The giant leaned back when the public prosecutor read out the murder charge: Björn L. is said to have killed his father. He struck with an ax. Four times with force against the back of the head. It happened between April 18th and May 20th of this year.
The 40-year-old defendant, who is almost two meters tall and has many criminal records, said through his lawyer that he would defend himself by keeping quiet.
The trial began in room 817 on Friday in the Moabit criminal court. Almost eight years ago Björn L. was subordinate to this hall Murder suspicion. It was about an act more than 13 years ago.
At the age of 19 L. had killed an 80-year-old visitor to Berlin. Years later, a trace found on the corpse eventually led to L. and a lawsuit using a new DNA process.
At the time, the indictment was initially based on robbery and murder. The judges did not obey. It could not be ruled out that the then 19-year-old acted spontaneously, was drunk and thus less guilty, it said. L. received a five-year youth sentence for manslaughter.
He was released in September 2018 and moved in with his father. The senior had lived in a three-room apartment on Eisenacher Strasse in Schöneberg for decades. Coexistence, in which alcohol is said to have played a major role, did not go well from the prosecution’s point of view. The son attacked the father “without justification”. The senior was innocent and defenseless.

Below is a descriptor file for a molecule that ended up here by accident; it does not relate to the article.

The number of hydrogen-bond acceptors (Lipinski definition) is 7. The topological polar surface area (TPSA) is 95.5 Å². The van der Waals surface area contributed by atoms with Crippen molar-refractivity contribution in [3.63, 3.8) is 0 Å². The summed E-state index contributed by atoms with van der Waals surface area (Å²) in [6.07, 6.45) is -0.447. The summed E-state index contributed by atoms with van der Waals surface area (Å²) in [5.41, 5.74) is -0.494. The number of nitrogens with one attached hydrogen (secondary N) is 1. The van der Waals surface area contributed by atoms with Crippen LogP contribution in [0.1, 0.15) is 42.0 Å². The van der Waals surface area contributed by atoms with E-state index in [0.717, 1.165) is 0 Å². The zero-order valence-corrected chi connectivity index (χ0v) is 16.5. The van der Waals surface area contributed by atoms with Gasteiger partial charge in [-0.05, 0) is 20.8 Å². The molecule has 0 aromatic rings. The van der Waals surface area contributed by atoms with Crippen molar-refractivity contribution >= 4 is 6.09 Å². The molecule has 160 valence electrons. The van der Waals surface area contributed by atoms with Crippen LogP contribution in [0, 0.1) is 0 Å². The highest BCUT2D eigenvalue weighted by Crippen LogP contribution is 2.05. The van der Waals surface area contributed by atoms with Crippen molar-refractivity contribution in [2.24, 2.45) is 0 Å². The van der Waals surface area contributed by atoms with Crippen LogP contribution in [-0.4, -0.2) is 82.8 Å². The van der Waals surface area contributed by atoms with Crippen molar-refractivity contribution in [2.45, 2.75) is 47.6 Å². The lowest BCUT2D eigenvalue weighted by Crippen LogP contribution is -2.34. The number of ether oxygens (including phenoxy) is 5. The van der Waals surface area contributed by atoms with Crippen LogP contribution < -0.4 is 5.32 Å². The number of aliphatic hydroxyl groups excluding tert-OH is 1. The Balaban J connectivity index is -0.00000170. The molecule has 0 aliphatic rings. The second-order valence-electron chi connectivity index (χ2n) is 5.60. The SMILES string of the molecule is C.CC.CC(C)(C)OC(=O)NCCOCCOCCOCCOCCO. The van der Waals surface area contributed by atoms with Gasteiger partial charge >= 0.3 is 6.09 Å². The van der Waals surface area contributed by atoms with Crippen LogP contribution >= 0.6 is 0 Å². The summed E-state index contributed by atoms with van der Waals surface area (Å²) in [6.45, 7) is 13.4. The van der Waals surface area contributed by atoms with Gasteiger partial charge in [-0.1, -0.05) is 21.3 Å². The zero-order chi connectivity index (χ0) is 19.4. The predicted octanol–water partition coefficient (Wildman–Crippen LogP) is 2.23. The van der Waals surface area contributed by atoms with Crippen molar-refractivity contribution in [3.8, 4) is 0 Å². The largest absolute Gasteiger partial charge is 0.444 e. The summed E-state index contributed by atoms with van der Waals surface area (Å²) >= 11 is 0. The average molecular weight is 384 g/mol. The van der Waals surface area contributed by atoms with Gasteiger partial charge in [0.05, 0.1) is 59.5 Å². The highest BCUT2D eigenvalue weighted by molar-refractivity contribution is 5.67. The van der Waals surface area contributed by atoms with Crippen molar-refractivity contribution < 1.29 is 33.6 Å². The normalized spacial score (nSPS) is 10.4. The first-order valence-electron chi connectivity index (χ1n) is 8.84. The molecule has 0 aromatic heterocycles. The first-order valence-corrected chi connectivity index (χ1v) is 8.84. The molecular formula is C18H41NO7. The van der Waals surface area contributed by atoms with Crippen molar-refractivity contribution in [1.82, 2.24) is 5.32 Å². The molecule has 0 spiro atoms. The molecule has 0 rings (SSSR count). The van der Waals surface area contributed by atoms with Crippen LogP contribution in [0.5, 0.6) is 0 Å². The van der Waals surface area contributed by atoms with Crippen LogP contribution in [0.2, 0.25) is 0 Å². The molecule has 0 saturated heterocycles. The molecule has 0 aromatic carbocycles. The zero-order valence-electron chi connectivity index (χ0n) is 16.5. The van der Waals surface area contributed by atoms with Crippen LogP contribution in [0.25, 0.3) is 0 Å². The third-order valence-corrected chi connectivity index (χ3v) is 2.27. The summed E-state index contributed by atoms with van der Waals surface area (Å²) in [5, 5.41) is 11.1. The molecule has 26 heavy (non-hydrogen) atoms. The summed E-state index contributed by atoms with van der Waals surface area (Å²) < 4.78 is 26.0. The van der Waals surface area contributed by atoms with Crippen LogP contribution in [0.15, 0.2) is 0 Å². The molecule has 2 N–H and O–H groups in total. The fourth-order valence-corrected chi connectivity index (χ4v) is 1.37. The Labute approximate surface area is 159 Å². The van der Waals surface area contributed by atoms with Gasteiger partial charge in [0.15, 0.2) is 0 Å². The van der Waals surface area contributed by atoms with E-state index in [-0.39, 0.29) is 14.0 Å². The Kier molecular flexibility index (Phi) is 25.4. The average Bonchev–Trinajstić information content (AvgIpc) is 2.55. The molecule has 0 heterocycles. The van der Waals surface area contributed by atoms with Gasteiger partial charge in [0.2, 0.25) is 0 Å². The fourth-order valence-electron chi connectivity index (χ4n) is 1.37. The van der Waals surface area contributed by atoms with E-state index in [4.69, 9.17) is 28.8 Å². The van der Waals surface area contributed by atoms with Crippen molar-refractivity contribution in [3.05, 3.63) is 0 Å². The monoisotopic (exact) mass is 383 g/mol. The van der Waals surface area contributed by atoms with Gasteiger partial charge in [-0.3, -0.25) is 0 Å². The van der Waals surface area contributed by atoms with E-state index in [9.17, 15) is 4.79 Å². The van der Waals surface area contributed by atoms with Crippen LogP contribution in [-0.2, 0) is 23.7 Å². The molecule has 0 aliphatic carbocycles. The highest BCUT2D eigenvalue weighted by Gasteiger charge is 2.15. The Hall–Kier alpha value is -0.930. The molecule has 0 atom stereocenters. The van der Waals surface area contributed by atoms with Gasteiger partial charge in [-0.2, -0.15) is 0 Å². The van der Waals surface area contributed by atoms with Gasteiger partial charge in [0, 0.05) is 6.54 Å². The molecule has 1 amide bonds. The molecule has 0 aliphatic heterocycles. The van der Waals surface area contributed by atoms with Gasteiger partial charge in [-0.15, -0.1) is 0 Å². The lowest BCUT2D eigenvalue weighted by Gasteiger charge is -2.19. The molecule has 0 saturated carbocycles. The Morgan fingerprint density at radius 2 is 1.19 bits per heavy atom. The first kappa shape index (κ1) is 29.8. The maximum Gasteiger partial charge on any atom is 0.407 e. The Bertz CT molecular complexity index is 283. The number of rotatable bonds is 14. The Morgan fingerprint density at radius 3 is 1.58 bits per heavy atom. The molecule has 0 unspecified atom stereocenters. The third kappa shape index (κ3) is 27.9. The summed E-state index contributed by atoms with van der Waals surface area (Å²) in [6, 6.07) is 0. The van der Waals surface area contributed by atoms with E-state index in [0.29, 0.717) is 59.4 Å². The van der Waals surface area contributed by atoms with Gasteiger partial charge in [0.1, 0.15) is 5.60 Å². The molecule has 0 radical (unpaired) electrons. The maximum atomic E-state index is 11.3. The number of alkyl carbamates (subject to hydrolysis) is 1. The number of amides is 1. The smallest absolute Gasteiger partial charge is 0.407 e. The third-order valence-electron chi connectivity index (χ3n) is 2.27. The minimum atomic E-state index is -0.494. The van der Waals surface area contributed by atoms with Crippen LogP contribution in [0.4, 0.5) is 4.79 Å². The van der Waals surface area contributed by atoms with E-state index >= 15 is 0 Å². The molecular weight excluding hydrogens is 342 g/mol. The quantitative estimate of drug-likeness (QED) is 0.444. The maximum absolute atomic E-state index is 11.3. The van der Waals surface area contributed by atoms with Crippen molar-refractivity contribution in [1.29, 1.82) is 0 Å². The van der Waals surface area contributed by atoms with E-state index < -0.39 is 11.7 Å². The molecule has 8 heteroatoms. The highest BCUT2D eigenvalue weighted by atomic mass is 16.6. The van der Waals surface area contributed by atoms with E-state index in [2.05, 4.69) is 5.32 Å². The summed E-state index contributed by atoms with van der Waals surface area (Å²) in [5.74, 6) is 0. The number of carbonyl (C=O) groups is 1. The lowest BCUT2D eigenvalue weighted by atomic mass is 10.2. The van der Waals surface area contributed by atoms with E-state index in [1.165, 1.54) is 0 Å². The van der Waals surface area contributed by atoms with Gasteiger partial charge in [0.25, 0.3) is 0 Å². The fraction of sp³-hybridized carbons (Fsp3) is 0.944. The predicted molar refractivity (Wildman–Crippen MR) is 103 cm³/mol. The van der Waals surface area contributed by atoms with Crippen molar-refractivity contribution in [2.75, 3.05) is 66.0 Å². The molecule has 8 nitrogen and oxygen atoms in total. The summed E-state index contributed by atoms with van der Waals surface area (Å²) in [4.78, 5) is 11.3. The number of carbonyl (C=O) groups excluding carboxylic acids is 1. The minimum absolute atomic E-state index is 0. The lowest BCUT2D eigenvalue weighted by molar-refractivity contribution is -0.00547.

Investigators found the alleged murder weapon in the cloakroom
Neighbors alerted the police on May 20. Because there was a strong smell of decay from the 73-year-old’s apartment. The body was found in the middle room. Next to it a violin case. Two place settings on the table. Investigators quickly found the alleged murder weapon: In the cloakroom there was an ax with “blood-suspect attachments”. At first there was no trace of L.
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There was nothing to suggest a break-in. Björn L., who was already considered extremely violent as a teenager, was soon under suspicion. He was arrested on June 8th. He is said to have remained silent then too.
L.’s mother and sister now made use of their right to refuse to provide information. A forensic doctor was also interviewed.
The defense lawyer wanted to know whether the injuries could have been caused by falling on a “sharp-edged piece of furniture” such as a chest of drawers. The reviewer said she would rule that out in view of the massive traumatic brain injury that was found. A “semi-sharp object” such as an ax or hatchet could be used as a weapon. The process will continue on Wednesday.